Felicity's Big Chop: An Iconic Hair Moment, Explained

As Coco Chanel once said, "A woman who cuts her hair is about to change her life." And at no time is a woman more prone to cut her hair than after she goes through a bad breakup. On TikTok, the #breakuphair tag has over 6.5 million views, while #traumabangs has over 5.4 million, so it's definitely a cultural phenomenon, and it's mirrored in the media we watch. For example, Maggie McKendrick's chop from 1961's "The Parent Trap" might be the first but not the last. When Carrie broke up with Aidan for the second time in "Sex and the City," she gave herself the chop. In "Sliding Doors," Gwyneth Paltrow gives herself a stylish pixie cut after finding her boyfriend in bed with someone else. Even our heroine from "Emily In Paris" didn't take long to shed her all-American boyfriend and hair for a more chic French fringe.


But perhaps the most iconic "bad breakup" haircut was the 1999 episode of "Felicity" starring Keri Russell, who gave her long luscious locks the heave 'ho after a breakup. "It's such a typical college-girl story," Russell shared at the ATX Television Festival. "The guy breaks up with her, and then she goes and cuts her hair and it's really bad." Her chop was a huge cultural touchstone, but it turns out there's real psychology behind #breakuphair.

Felicity's chop caused 'hysteria' among fans

"Felicity" was a hit show in 1999 when it entered its second season, with star Keri Russell sporting long curly locks. So when she cut off her iconic tresses after a breakup, she insisted in her recorder she wasn't doing it for a man. "I was doing it for me." Fans, however, were definitely not happy. The second season ratings suffered a huge slump, and many behind the scenes attribute it to the chop. Russell told W Magazine that "hysteria" ensued with fans. Because of that, this has been immortalized as the "bad breakup haircut" horror story of the century. It became a cautionary tale, warning folks to exercise self-control when it came to making any radical hair changes. 


But seeing it through today's lens, it's much more than a "bad" haircut. Not only was it a way for Felicity to take control of her situation, but it was also a moment where a curly-haireded person fully embraced their hairstyle. The titular character was one of the few curly-haired women starring in a hit show, and rather than fighting her hair or straightening it, she fully embraced it. So it only made sense for her to embrace her curly-haired pixie cut. She loved how it looked — and the change it brought — regardless of what those around her thought.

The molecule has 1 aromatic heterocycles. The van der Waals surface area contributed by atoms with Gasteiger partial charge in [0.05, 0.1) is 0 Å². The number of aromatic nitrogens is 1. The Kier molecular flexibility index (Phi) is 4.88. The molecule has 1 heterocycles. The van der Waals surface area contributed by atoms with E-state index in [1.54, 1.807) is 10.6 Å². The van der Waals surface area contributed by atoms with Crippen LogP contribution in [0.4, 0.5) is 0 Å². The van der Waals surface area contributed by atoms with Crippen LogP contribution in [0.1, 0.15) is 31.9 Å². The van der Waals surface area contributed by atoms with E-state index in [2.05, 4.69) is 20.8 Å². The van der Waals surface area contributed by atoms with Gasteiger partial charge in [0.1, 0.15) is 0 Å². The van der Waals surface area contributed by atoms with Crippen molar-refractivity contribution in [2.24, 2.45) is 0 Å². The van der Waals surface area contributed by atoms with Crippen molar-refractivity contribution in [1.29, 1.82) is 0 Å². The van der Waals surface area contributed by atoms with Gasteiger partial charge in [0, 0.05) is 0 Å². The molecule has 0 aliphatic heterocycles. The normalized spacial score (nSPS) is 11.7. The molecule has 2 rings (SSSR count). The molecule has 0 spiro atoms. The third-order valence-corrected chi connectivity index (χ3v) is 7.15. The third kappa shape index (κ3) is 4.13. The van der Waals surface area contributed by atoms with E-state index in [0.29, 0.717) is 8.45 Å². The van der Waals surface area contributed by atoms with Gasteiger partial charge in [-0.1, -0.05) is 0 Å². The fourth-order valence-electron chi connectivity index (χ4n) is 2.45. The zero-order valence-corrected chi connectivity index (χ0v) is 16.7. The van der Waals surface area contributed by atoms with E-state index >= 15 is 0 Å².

#Breakuphair can signal a rebirth in your life

Perhaps 1999 fans were unaware of the psychology behind getting the breakup haircut. Rather than getting a regrettable haircut, Felicity might have been motivated by change, taking back control, getting rid of bad energy, and entering a rebirth phase. The character even says in the episode that she's welcoming in a "new me." And this is totally normal. Psychologist Dr. Sanam Hafeez told Mane Addicts, "When something ends, it's a time of a new beginning. Sometimes people want to mark this new beginning by getting a tattoo, cutting their hair, or even plastic surgery." 


Clinical psychologist Dr. Jaime Zuckerman agrees, telling Harper's Bazaar that getting #breakuphair is a "rebirth of sorts," drawing a line between your old and new life. "Our hair is very personal. It is one of only a few aspects of our body that we can outwardly convey our style, personality, and identity." It's also something we can control in a situation that often feels out of our hands. "Sometimes a change to our appearance during a difficult or transitional time in our lives can give us a much needed boost in mood, energy, and confidence," she explains.

Psychologist Dr. Sherrie Campbell adds that #breakuphair can eliminate bad juju. "Hair holds energy," she told Mane Addicts, "and to cut that hair off cuts off that bad energy [...] A new hairstyle can make us feel like a new person, not the person who was dumped or heartbroken."


Make sure a haircut is really what you want

In the episode where Felicity debuts her new hair, she gets mixed reactions. Some friends shared toxic opinions like, "Guys are gonna hate it," while others were supportive and gushed about how much they loved it. Yet, what we love about the character is she takes other people's opinions in stride. Rather than being offended, she focuses on rockin' it, regardless of whether the cut is flattering. It's a great lesson in knowing who you are despite the pervasiveness of beauty standards (which are always changing anyway). However, if you want to do something drastic, Brooklyn hair stylist Coby Alcantar has some words of advice. 


Speaking with Vice, Alcantar advised, [A breakup haircut] is like a f**k you to that person, and that is rad. But, you want to make sure it works for you and you are going to be confident with how you feel."

So how can you be sure the #breakuphair is really what you want? "I'd say wait three months, as by that time the intensity of your emotions should have settled somewhat," Jacqui Manning, a psychologist and relationship coach, told Elle. "In that time you can still think about it, finesse your ideas and, if it still feels like the right thing to do after three months, then go for it."